The concept of artificial intelligence has existed for nearly as long as the idea of robots themselves. It seems, now, that machines capable of independent action would eventually become capable of independent reasoning, which raises questions of identity and ideology. A living, organic entity may be thought to possess consciousness, even a soul, but a machine, no matter how advanced?
Ghost in the Shell (dir. Mamoru Oshii, 1995) is a natural progression in this line of thinking, a posthuman ship of Theseus treatise given life through dusty 1990s animation. Our philosophical questions have taken form and evolved, learning to walk so that they may take police work. Their viscera may be transcendent, but their grievances are familiar. Off-duty they question their existences and drink canned beer, as fictional cop characters do.
This comes against the backdrop of a synthetic skyline, with a deus ex machina lurking both beyond the monoliths and inside humans with compromised memories, betrayed by their cybernetic posthumanism. The ideas here are relevant today, and in a world increasingly experienced through the digitized experiences of others, more familiar with each day.
I can only imagine the impact of this movie in 1995; in hindsight it seems destined to have become a cult movie, waiting for real-life technology to even hint at this imagined world. Watching in 2021, it is impossible to remove the movie from its influences, and its successors, but also from modern sensibilities.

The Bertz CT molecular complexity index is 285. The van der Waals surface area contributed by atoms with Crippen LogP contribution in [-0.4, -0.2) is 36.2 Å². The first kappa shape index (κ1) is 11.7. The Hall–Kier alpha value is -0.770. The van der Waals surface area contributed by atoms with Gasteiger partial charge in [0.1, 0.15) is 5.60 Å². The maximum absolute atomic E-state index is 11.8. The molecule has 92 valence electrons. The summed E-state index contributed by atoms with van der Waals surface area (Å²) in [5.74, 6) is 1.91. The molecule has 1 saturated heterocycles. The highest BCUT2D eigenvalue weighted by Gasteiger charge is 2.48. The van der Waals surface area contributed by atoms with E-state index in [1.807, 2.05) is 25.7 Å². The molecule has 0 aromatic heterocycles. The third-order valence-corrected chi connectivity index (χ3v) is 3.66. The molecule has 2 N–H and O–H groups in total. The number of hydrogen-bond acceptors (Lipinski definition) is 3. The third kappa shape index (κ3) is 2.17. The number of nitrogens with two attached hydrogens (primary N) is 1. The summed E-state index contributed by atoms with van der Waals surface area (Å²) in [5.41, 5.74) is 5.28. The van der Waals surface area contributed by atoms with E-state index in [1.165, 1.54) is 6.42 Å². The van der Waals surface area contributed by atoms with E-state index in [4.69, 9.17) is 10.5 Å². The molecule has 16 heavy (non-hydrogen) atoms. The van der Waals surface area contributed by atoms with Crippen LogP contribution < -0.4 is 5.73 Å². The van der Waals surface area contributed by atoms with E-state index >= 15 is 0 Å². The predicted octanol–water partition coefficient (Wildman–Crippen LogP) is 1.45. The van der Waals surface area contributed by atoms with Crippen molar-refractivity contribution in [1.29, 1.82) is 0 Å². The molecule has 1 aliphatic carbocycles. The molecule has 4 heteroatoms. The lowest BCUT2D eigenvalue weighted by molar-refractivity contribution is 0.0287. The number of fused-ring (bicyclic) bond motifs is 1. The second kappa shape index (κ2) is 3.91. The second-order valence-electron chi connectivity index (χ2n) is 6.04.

Count me as someone with affection for early 2000s-era Adult Swim. The muted line art and CGI cityscapes are a welcome aesthetic, one representative of a specific point in time. I can see this aesthetic being a deterrent for some but I think it both matches the tone of the movie and, at the very. Some of the visual effects – transitions from camouflage and back – are creative, innovative.
There is the matter of the characters, however. The future of New Port City is predominantly male, and while our lead presents a female appearance, there is little to separate her from her male counterparts other than her voice. I won’t go into detail about the Major’s combat attire here, but spoilers ahead:
the nudity being exclusive to female bodies here, and characteristic of the only female bodies present, is hard to ignore or accept.
This aspect of the movie is hard to ignore, even assuming 1995 sensibilities.
Some content aside, this is a visually appealing movie, and one that does well to blend its philosophical discussions with its action scenes. I won’t spoil anything here, but the climax of the movie is well executed, and the narrative wraps up its conflict while leaving some room for interpretation. The action is compelling; there are a few legitimately stunning moments here.
I didn’t want to spend the review discussing this movie as a product of its influences, or as an interpretation of ideas that we still see explored today. In both cases I think the connections are clear, and I wanted to explore the movie in its own right. I understand that for many, this movie is formative and influential, hard to describe in terms of entertainment or even art. In hindsight I am inclined to agree; it has its problems but it remains significant, and holds up as a standalone work.